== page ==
Everyone wants power and everyone is in a constant duplicitous game to gain more power at the expense of others, according to Greene, a screenwriter and former editor at Esquire (Elffers, a book packager, designed the volume, with its attractive marginalia). We live today as courtiers once did in royal courts: we must appear civil while attempting to crush all those around us. This power game can be played well or poorly, and in these 48 laws culled from the history and wisdom of the world’s greatest power players are the rules that must be followed to win. These laws boil down to being as ruthless, selfish, manipulative, and deceitful as possible. Each law, however, gets its own chapter: “Conceal Your Intentions,” “Always Say Less Than Necessary,” “Pose as a Friend, Work as a Spy,” and so on. Each chapter is conveniently broken down into sections on what happened to those who transgressed or observed the particular law, the key elements in this law, and ways to defensively reverse this law when it’s used against you. Quotations in the margins amplify the lesson being taught. While compelling in the way an auto accident might be, the book is simply nonsense. Rules often contradict each other. We are told, for instance, to “be conspicuous at all cost,” then told to “behave like others.” More seriously, Greene never really defines “power,” and he merely asserts, rather than offers evidence for, the Hobbesian world of all against all in which he insists we live. The world may be like this at times, but often it isn’t. To ask why this is so would be a far more useful project.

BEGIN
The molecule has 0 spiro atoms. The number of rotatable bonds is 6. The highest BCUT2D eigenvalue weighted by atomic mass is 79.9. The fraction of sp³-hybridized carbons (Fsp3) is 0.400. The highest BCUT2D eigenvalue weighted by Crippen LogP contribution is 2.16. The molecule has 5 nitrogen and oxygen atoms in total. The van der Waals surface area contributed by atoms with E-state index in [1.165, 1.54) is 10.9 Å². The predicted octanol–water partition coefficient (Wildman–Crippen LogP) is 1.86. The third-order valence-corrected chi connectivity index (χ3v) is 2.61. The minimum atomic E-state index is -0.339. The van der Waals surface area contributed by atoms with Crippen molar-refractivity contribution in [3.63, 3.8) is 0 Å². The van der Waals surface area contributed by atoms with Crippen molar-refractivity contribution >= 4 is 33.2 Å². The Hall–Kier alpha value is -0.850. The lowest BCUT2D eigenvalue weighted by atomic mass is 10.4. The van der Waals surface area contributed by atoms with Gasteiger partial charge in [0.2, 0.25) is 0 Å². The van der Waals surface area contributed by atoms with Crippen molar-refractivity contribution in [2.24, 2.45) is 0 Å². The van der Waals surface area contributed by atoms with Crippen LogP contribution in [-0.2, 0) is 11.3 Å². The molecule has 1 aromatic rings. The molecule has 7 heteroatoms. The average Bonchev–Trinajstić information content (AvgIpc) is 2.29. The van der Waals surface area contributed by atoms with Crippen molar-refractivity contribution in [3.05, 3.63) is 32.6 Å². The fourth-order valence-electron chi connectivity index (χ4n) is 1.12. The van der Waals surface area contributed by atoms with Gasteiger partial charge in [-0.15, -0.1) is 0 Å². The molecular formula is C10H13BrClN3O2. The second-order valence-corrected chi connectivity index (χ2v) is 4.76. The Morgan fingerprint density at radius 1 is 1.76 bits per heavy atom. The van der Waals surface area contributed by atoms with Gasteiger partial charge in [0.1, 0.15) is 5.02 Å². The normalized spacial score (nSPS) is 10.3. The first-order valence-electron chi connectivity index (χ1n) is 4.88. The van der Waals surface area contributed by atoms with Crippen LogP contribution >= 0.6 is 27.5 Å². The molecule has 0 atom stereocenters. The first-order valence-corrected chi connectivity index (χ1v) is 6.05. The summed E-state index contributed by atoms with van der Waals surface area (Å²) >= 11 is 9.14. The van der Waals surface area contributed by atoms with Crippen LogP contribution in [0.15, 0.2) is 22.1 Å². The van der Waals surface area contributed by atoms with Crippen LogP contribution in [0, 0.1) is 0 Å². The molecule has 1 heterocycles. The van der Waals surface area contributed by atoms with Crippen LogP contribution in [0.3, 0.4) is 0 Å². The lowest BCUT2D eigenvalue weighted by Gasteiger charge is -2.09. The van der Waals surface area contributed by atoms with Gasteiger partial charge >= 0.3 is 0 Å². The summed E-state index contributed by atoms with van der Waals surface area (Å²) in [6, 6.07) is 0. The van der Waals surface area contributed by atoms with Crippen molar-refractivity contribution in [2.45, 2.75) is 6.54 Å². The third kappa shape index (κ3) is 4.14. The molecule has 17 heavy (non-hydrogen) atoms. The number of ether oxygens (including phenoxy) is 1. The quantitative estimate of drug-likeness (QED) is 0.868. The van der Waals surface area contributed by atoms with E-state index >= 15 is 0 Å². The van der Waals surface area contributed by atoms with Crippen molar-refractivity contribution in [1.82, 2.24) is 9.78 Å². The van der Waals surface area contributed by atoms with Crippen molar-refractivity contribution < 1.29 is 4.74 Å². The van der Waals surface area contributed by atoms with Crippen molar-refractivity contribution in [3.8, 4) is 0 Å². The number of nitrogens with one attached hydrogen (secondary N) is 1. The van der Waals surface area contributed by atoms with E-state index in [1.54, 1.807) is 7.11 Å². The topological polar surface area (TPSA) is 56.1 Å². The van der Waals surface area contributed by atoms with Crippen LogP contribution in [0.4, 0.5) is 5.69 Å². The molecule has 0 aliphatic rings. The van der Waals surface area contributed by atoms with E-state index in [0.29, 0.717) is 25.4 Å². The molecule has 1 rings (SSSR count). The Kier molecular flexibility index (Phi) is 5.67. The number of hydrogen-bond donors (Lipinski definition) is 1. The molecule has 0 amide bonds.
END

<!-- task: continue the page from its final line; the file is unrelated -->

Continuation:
If the authors are serious, this is a silly, distasteful book. If they are not, it’s a brilliant satire.

Pub Date: Sept. 1, 1998

ISBN: 0-670-88146-5

Page Count: 430

Publisher: Viking

Review Posted Online: May 20, 2010

Kirkus Reviews Issue: July 15, 1998

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The author's youthfulness helps to assure the inevitable comparison with the Anne Frank diary although over and above the...


Elie Wiesel spent his early years in a small Transylvanian town as one of four children. 

He was the only one of the family to survive what Francois Maurois, in his introduction, calls the "human holocaust" of the persecution of the Jews, which began with the restrictions, the singularization of the yellow star, the enclosure within the ghetto, and went on to the mass deportations to the ovens of Auschwitz and Buchenwald. There are unforgettable and horrifying scenes here in this spare and sombre memoir of this experience of the hanging of a child, of his first farewell with his father who leaves him an inheritance of a knife and a spoon, and of his last goodbye at Buchenwald his father's corpse is already cold let alone the long months of survival under unconscionable conditions. 

The author's youthfulness helps to assure the inevitable comparison with the Anne Frank diary although over and above the sphere of suffering shared, and in this case extended to the death march itself, there is no spiritual or emotional legacy here to offset any reader reluctance.

Pub Date: Jan. 16, 2006

ISBN: 0374500010

Page Count: 120

Publisher: Hill & Wang

Review Posted Online: Oct. 7, 2011

Kirkus Reviews Issue: Jan. 15, 2006